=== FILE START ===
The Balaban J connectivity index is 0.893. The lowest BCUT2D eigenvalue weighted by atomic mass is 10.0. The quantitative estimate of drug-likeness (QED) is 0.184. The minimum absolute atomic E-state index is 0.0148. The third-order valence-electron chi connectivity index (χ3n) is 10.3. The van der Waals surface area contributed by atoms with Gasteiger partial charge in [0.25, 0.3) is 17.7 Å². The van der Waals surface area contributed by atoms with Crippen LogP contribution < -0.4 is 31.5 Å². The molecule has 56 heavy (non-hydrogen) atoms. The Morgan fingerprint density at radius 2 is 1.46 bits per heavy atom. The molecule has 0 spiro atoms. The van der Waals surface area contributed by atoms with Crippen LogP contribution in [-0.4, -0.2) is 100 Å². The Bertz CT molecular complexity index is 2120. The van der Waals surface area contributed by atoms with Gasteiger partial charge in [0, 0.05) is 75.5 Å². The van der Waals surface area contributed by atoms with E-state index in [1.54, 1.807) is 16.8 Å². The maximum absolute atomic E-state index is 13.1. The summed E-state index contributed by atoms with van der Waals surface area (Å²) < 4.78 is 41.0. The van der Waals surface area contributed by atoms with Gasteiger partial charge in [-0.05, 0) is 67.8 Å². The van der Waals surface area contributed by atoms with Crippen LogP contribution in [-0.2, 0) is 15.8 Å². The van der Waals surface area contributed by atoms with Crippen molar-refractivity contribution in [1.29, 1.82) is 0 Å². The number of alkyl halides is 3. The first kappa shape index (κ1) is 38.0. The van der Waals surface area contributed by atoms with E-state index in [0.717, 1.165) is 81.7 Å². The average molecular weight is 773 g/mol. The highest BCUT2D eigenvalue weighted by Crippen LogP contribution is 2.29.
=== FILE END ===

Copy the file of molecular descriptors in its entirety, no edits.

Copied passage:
The Balaban J connectivity index is 0.893. The lowest BCUT2D eigenvalue weighted by atomic mass is 10.0. The quantitative estimate of drug-likeness (QED) is 0.184. The minimum absolute atomic E-state index is 0.0148. The third-order valence-electron chi connectivity index (χ3n) is 10.3. The van der Waals surface area contributed by atoms with Gasteiger partial charge in [0.25, 0.3) is 17.7 Å². The van der Waals surface area contributed by atoms with Crippen LogP contribution < -0.4 is 31.5 Å². The molecule has 56 heavy (non-hydrogen) atoms. The Morgan fingerprint density at radius 2 is 1.46 bits per heavy atom. The molecule has 0 spiro atoms. The van der Waals surface area contributed by atoms with Crippen LogP contribution in [-0.4, -0.2) is 100 Å². The Bertz CT molecular complexity index is 2120. The van der Waals surface area contributed by atoms with Gasteiger partial charge in [0, 0.05) is 75.5 Å². The van der Waals surface area contributed by atoms with E-state index in [1.54, 1.807) is 16.8 Å². The maximum absolute atomic E-state index is 13.1. The summed E-state index contributed by atoms with van der Waals surface area (Å²) < 4.78 is 41.0. The van der Waals surface area contributed by atoms with Gasteiger partial charge in [-0.05, 0) is 67.8 Å². The van der Waals surface area contributed by atoms with Crippen LogP contribution in [-0.2, 0) is 15.8 Å². The van der Waals surface area contributed by atoms with Crippen molar-refractivity contribution in [1.29, 1.82) is 0 Å². The number of alkyl halides is 3. The first kappa shape index (κ1) is 38.0. The van der Waals surface area contributed by atoms with E-state index in [0.717, 1.165) is 81.7 Å². The average molecular weight is 773 g/mol. The highest BCUT2D eigenvalue weighted by Crippen LogP contribution is 2.29.